the probe went around venus, then around earh thenaround venus one more time before hurling towards its destnation if I remember correctly.

Rc2000
2004-Feb-21, 09:56 PM
ToSeek
Actually, NASA just doesn't want to deal with all the jokes that will result from announcing that they're sending a probe to Uranus.


TOSEEK!!! GEZZZZZZZZZZ!!! :o

Well, at least it wouldn't be as bad as saying they're inserting a probe into Uranus and hope it radios back analysis of the samples taken. #-o
*bangs head against keyboard*

Oh, checked out your site and spent a long time in the Dr. Who Companions section. Most excellent! Brought back memories of the series. I used to watch the good Doctor all the time when it used to come on PBS.

Rc

JohnOwens
2004-Feb-21, 11:10 PM
WE ACTUALLY used gravity assit to launch one of our earlier probs to jupiter.
the probe went around venus, then around earh thenaround venus one more time before hurling towards its destnation if I remember correctly.

That was the Cassini/Huygens probe illustrated in rc2000's link above. It was actually Venus-Venus-Earth. But it doesn't really answer the actual question, since OP was asking why not Mars, since it's between us and the outer reaches?

ToSeek
2004-Feb-21, 11:46 PM
Oh, checked out your site and spent a long time in the Dr. Who Companions section. Most excellent! Brought back memories of the series. I used to watch the good Doctor all the time when it used to come on PBS.


Glad you enjoyed it. It really needs to be updated and revamped, but I haven't gotten around to it yet. Btw, I met Janet Fielding ("Tegan") at a convention last weekend. ;)

parejkoj
2004-Feb-22, 12:09 AM
That was the Cassini/Huygens probe illustrated in rc2000's link above. It was actually Venus-Venus-Earth. But it doesn't really answer the actual question, since OP was asking why not Mars, since it's between us and the outer reaches?

Timing. Mars just isn't in the right place to be used for gravity assist very often. If it were, I can't think of a reason to not use it. But there are more times when Venus is in a good position. Also, Venus-Venus-Earth gains you a LOT more delta-v than just going by Mars. I'd say probably 5x more.

The problem is not whether one orbit is between two others, but where the planet is in the orbit when you want to try to get elsewhere. Such timings happen a lot less often than one might think. At least, for the things we are trying to do now.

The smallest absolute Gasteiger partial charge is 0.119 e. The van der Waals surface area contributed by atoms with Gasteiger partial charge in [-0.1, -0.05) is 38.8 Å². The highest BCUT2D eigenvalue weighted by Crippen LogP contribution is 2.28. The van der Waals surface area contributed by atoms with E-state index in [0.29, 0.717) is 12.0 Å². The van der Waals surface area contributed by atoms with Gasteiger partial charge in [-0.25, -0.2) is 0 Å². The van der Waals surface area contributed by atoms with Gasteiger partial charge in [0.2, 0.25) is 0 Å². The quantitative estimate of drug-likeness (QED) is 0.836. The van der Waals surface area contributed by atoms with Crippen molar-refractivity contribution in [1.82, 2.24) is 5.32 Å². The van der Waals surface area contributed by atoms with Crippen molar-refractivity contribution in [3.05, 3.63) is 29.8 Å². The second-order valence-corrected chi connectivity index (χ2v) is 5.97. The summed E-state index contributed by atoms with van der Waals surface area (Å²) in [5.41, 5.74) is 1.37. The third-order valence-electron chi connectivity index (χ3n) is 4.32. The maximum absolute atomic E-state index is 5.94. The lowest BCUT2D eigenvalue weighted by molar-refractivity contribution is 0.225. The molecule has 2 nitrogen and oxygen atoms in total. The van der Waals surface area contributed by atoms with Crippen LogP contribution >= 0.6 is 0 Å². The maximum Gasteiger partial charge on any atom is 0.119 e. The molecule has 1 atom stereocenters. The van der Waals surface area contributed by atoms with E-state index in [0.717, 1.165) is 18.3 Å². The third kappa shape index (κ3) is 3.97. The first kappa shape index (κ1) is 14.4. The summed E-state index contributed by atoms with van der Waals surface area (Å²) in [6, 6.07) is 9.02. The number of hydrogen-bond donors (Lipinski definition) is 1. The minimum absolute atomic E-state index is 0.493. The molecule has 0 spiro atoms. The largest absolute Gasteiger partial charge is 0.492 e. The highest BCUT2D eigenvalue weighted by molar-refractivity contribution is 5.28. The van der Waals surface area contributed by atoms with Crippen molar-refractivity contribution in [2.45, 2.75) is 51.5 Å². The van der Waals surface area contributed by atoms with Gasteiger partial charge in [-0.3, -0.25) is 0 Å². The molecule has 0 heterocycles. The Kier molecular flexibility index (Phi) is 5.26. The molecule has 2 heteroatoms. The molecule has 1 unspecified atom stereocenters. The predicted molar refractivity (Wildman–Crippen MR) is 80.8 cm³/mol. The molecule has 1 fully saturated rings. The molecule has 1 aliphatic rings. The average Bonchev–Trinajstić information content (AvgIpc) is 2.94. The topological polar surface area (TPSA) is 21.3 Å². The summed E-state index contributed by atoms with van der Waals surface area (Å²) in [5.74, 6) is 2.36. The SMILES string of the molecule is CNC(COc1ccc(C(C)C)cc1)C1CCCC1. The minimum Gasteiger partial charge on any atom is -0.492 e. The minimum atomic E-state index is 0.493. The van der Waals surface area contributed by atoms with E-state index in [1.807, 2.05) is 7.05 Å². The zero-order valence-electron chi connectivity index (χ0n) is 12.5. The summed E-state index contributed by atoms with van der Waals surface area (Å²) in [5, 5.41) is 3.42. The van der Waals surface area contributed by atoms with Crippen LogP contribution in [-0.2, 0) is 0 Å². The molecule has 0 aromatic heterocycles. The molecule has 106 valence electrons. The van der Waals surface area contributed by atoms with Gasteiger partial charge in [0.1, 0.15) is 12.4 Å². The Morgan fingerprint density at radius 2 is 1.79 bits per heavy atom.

jmkkkj
2004-Feb-22, 04:05 AM
One possible explanation for NASA not having used Mars' gravity to propel a probe to the outer planets is that Mars might not have been in the right alignment to do so. You see, some times Mars is on the opposite side of the Sun from Earth. For example, lets suppose that NASA wants to send a probe to Uranis while Earth and Uranis are on one side of the sun and Mars is on the other. Mars cannot be used for gravitational assist because it is on the opposite side of the Sun, it's in the opposite direction from Uranis in spite of the fact that its orbit is closer to the Sun than Jupiter's or Saturn's. Mars is simply not "on the way" to Uranis. For that mater, Jupiter and Saturn might not be on the way either! That's why NASA's launch windows are so critical... so that they CAN use gravity as means for propulsion.[/i]

clemmentine
2004-Feb-22, 06:23 AM
thanks for all the responses.


Rc2000 wrote:

Remember, search engines are your friend.

yes. search engines found me plans for a Neptune orbiter and also took me here. should have found this nice place years ago. I guess I've been living under a rock.


sorry, I wasn't being clear on the Mars gravity assist question. I was wondering why we haven't used or planned to use Mars gravity assist to get to Jupiter, Saturn, Uranus, Neptune, and Pluto. like ToSeek said, it could be that it's just not convenient for the other missions, and it probably is the case for the 6 missions we have already to the outer planets (Pioneer and Voyager were light enough to get to Jupiter directly, and Galileo and Cassini were too heavy to go to Mars). could we theoretically use it? or is it that Mars is too small to make a Mars gravity assist practical for a mission to the outer planets?